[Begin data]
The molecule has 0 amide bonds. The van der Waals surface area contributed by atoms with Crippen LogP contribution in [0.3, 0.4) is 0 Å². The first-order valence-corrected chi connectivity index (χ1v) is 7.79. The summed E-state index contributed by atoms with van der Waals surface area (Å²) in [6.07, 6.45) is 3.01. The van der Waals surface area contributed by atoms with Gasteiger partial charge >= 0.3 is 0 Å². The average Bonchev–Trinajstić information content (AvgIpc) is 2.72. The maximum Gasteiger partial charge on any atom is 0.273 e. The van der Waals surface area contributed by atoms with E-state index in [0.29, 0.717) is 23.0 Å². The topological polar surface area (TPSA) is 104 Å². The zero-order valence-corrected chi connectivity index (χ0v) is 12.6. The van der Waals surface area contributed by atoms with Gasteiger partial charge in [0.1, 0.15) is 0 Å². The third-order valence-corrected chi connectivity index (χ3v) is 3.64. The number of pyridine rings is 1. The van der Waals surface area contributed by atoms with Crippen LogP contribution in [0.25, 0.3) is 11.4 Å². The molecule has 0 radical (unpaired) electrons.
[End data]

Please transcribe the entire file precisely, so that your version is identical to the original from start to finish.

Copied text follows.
The molecule has 0 amide bonds. The van der Waals surface area contributed by atoms with Crippen LogP contribution in [0.3, 0.4) is 0 Å². The first-order valence-corrected chi connectivity index (χ1v) is 7.79. The summed E-state index contributed by atoms with van der Waals surface area (Å²) in [6.07, 6.45) is 3.01. The van der Waals surface area contributed by atoms with Gasteiger partial charge >= 0.3 is 0 Å². The average Bonchev–Trinajstić information content (AvgIpc) is 2.72. The maximum Gasteiger partial charge on any atom is 0.273 e. The van der Waals surface area contributed by atoms with E-state index in [0.29, 0.717) is 23.0 Å². The topological polar surface area (TPSA) is 104 Å². The zero-order valence-corrected chi connectivity index (χ0v) is 12.6. The van der Waals surface area contributed by atoms with Gasteiger partial charge in [0.1, 0.15) is 0 Å². The third-order valence-corrected chi connectivity index (χ3v) is 3.64. The number of pyridine rings is 1. The van der Waals surface area contributed by atoms with Crippen LogP contribution in [0.25, 0.3) is 11.4 Å². The molecule has 0 radical (unpaired) electrons.